Virat Kohli on Saturday said his elevation to captaincy has a lot to do with Mahendra Singh Dhoni keenly observing his cricket smarts for six-seven long years. During an Instagram chat with teammate Ravichandran Ashwin, Kohli spoke about how he was always keen on taking responsibility and becoming the India captain was a part of that process.
"I think a large portion of me becoming captain was also to do with him (MSD) observing me for a long period of time. It just can't happen like he goes and selectors say 'you become captain'," Kohli replied to a specific question on the process of becoming the leader of the team.
"The guy who is there, he takes responsibility and says okay I think this is the next guy and I will tell you how he is going and then slowly that transition is formed.
"I think he played a big role in that and that trust you have to build over, say six seven years, it just doesn't happen overnight," Kohli said.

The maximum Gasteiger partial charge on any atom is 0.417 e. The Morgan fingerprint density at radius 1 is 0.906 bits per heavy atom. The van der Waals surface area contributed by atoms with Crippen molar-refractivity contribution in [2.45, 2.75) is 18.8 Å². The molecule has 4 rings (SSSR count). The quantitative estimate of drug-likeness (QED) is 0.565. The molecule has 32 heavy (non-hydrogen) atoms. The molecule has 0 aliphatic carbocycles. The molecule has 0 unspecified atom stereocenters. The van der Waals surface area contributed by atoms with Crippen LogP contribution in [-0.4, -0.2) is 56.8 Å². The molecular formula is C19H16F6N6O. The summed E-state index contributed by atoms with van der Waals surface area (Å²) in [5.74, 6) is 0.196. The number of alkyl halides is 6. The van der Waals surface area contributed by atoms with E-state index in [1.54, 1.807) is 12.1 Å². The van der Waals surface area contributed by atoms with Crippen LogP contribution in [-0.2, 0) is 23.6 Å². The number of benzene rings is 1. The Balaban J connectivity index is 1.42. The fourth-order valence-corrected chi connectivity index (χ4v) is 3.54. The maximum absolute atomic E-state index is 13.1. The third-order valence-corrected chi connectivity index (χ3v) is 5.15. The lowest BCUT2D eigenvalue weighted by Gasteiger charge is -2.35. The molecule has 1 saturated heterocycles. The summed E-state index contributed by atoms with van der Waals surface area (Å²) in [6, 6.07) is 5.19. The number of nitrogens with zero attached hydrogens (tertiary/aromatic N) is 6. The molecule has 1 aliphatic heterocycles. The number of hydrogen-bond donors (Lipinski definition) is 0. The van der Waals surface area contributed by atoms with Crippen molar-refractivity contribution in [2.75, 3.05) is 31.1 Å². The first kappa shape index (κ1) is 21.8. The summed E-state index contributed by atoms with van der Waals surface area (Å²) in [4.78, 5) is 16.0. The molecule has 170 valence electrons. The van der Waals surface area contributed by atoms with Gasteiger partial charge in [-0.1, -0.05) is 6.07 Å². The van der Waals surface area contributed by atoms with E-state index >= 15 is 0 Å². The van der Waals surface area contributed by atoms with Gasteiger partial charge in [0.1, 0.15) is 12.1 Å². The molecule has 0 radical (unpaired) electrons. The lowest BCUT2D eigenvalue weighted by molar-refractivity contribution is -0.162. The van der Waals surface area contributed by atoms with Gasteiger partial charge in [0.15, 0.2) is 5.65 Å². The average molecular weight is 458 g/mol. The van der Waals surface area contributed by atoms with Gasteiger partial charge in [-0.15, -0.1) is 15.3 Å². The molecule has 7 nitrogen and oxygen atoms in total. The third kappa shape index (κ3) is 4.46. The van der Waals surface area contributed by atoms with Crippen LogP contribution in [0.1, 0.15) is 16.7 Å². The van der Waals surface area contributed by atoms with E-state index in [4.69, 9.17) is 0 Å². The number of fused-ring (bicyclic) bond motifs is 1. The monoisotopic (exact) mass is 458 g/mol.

The transition happened when Kohli would station himself at the first slip and pick Dhoni's brains on tactical moves. "I think that is the transition that slowly happens, then with your entry in the game you start talking to the captain regularly. "I was always in MS's (Dhoni) ears, standing next to him, 'yeh kar sakte ho, woh kar sakte ho (can we try these things), what do you think, he would deny a lot of things but he would discuss a lot of things as well, so he got a lot of confidence that I can do this (captain) after him," the skipper said.
Taking responsibility is something he has always liked, Kohli said during the interaction. "I was inclined to taking responsibility. Becoming captain of India was not even in my wildest dreams, to be honest. We all started playing at a similar time, I made my Test debut before you, you (Ashwin) made it just after in the next series.
"And after that it was all about wanting to play, wanting to be in the XI regularly, wanting to put my foot down and say I didn't play all the games but I wanted to be discussed whether this guy is good enough to play or not."